Veto Bargaining: Presidents and the Politics of Negative Power
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BeschreibungCombining game theory with unprecedented data, this book analyzes how divided party Presidents use threats and vetoes to wrest policy concessions from a hostile congress.
Inhaltsverzeichnis1. Divided government and interbranch bargaining; 2. A natural history of veto bargaining, 1945-1992; 3. Rational choice and the presidency; 4. Models of veto bargaining; 5. Explaining the patterns; 6. Testing the models; 7. Veto threats; 8. Interpreting history; 9. Conclusions.
Pressestimmen'Cameron's is at once the most extensive theoretical and empirical study of vetoes in the US federal system ever undertaken. The range of predictions generated from a quite spare and economical family of models is truly impressive, as are the author's ingenuity and persistence in testing them. This will be a landmark, not just in the study of veto bargaining in the United States, but also in the study of vetoes in other separation-of-powers systems and in the study of executive-legislative relations more broadly conceived.' Gary Cox, University of California at San Diego 'Using as his vantage point an unquestionable terrain of strategic engagement in executive-legislative relations - the presidential veto - and displaying historical sensitivity, institutional savvy, and just plain good analytical sense, Charles Cameron shows how much formal modeling matched with empirical sophistication can contribute to our understanding of modern chief executives in the legislative context.' Mark A. Peterson, UCLA School of Public Policy and Social Research 'Veto Bargaining is the best book on the presidency since Neustadt's Presidential Power. Cameron's systematic theoretical and empirical approach represents nothing less than a new way to study the presidency.' Barry Weingast, Stanford University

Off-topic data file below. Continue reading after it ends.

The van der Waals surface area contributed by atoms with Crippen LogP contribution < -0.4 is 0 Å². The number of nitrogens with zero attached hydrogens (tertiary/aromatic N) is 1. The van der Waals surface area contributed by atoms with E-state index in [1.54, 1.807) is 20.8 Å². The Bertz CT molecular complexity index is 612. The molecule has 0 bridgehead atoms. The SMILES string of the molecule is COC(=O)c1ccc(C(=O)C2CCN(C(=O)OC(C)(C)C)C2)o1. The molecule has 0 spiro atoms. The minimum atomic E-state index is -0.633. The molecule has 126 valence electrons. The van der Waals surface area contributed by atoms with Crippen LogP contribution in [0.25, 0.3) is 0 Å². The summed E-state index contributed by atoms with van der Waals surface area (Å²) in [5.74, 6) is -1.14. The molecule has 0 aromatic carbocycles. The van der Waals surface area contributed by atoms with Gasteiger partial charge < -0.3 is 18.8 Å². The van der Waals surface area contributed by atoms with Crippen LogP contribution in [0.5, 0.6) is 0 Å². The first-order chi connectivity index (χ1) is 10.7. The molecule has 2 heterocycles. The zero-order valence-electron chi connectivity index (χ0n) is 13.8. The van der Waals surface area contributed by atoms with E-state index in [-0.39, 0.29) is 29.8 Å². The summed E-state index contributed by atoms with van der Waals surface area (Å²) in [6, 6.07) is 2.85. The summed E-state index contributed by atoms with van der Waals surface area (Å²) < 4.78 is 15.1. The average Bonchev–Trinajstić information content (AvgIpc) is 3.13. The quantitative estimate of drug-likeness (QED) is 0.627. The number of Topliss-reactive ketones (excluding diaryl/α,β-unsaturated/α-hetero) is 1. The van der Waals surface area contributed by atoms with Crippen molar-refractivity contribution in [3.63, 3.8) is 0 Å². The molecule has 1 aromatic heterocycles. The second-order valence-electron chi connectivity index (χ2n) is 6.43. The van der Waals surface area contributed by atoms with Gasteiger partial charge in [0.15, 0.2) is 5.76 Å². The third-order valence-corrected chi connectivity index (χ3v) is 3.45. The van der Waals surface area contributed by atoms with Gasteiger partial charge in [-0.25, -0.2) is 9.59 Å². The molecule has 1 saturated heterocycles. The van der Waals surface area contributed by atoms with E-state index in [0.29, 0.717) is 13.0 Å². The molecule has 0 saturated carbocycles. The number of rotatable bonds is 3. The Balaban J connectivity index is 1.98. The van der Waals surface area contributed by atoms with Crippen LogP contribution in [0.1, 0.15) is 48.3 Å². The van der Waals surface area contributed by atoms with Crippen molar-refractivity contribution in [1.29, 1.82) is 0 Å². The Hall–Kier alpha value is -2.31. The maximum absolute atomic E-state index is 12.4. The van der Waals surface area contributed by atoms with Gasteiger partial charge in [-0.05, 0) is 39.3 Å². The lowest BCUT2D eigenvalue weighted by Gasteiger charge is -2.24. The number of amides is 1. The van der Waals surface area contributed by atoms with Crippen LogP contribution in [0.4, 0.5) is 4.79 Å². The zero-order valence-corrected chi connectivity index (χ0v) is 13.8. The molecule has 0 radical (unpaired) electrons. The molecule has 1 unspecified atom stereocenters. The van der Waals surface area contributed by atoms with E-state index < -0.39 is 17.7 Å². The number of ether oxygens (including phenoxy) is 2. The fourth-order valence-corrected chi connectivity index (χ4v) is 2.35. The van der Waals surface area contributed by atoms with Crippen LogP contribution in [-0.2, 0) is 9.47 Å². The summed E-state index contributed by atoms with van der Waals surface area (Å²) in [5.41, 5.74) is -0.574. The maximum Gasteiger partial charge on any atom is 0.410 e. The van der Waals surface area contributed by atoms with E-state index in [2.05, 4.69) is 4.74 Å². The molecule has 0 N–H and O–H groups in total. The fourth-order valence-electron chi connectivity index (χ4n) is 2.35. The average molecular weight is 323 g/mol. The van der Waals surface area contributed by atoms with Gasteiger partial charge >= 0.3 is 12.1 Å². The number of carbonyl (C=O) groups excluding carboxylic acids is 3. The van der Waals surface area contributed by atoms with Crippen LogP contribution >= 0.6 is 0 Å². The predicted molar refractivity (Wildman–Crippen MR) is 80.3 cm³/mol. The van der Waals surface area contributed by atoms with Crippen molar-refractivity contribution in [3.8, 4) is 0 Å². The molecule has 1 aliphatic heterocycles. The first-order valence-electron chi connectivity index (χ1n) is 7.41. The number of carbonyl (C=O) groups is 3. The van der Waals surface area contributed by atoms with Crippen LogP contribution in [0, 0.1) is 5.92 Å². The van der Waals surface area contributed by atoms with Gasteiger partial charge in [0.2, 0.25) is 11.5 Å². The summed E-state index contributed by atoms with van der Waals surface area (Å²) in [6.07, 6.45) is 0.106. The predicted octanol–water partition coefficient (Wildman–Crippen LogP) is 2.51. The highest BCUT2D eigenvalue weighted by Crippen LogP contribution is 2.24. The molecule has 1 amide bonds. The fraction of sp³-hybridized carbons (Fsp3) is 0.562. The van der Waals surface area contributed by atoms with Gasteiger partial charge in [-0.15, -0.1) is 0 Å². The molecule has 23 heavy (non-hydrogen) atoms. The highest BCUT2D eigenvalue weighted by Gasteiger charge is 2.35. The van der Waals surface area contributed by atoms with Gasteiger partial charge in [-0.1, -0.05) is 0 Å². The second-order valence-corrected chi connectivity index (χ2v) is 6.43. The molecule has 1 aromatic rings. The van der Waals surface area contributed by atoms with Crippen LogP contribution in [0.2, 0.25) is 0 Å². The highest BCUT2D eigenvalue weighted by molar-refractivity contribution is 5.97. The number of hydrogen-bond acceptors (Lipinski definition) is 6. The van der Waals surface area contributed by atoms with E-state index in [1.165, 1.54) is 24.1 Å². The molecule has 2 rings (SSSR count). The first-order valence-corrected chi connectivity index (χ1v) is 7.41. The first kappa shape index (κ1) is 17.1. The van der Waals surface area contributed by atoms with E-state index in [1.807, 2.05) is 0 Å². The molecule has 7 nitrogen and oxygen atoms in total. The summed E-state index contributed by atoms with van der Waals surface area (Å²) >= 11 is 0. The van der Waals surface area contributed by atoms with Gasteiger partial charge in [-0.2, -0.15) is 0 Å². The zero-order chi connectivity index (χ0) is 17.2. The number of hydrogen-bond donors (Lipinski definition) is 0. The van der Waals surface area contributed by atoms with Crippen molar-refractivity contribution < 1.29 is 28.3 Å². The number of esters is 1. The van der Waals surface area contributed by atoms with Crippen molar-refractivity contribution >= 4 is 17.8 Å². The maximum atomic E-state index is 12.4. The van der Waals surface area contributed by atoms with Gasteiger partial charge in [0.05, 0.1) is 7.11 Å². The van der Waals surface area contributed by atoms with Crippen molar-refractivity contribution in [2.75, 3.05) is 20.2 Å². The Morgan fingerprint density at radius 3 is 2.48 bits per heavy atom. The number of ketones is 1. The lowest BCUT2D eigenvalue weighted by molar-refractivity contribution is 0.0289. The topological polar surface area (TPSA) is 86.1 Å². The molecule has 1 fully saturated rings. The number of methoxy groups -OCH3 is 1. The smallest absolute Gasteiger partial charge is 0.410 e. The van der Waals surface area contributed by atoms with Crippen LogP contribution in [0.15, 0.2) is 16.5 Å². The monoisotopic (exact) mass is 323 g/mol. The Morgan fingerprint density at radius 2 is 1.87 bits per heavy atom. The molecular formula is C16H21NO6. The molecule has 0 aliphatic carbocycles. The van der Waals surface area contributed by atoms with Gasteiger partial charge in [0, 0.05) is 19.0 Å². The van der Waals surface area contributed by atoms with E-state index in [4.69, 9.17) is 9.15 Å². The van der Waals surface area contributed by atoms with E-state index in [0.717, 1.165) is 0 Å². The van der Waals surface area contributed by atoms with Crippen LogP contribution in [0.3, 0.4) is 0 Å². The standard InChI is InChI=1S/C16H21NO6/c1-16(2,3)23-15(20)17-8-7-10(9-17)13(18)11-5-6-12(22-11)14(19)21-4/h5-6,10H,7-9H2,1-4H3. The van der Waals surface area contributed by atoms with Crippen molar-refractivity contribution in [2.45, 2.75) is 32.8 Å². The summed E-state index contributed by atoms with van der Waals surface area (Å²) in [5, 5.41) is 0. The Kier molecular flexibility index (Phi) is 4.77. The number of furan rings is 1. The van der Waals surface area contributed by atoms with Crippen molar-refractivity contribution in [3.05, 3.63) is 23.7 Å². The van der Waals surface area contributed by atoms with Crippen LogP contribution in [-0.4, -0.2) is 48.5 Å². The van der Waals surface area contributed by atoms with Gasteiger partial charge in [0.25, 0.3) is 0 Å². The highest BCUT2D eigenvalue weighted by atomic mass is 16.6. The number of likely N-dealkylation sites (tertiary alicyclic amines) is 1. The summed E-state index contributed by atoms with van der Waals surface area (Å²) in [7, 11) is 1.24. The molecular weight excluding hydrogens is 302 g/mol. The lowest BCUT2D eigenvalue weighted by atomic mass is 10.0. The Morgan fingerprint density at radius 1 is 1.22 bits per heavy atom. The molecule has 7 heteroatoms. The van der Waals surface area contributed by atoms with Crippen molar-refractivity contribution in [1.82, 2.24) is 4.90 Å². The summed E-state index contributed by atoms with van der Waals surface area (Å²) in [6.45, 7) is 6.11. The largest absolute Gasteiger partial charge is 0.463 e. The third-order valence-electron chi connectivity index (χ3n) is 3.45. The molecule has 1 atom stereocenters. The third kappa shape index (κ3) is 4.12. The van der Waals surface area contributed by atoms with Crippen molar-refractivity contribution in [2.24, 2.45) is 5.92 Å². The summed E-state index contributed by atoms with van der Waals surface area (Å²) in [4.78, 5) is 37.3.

Untertitel: 'Political Economy of Instituti'. Sprache: Englisch.
Verlag: CAMBRIDGE UNIV PR
Erscheinungsdatum: Mai 2004
Seitenanzahl: 312 Seiten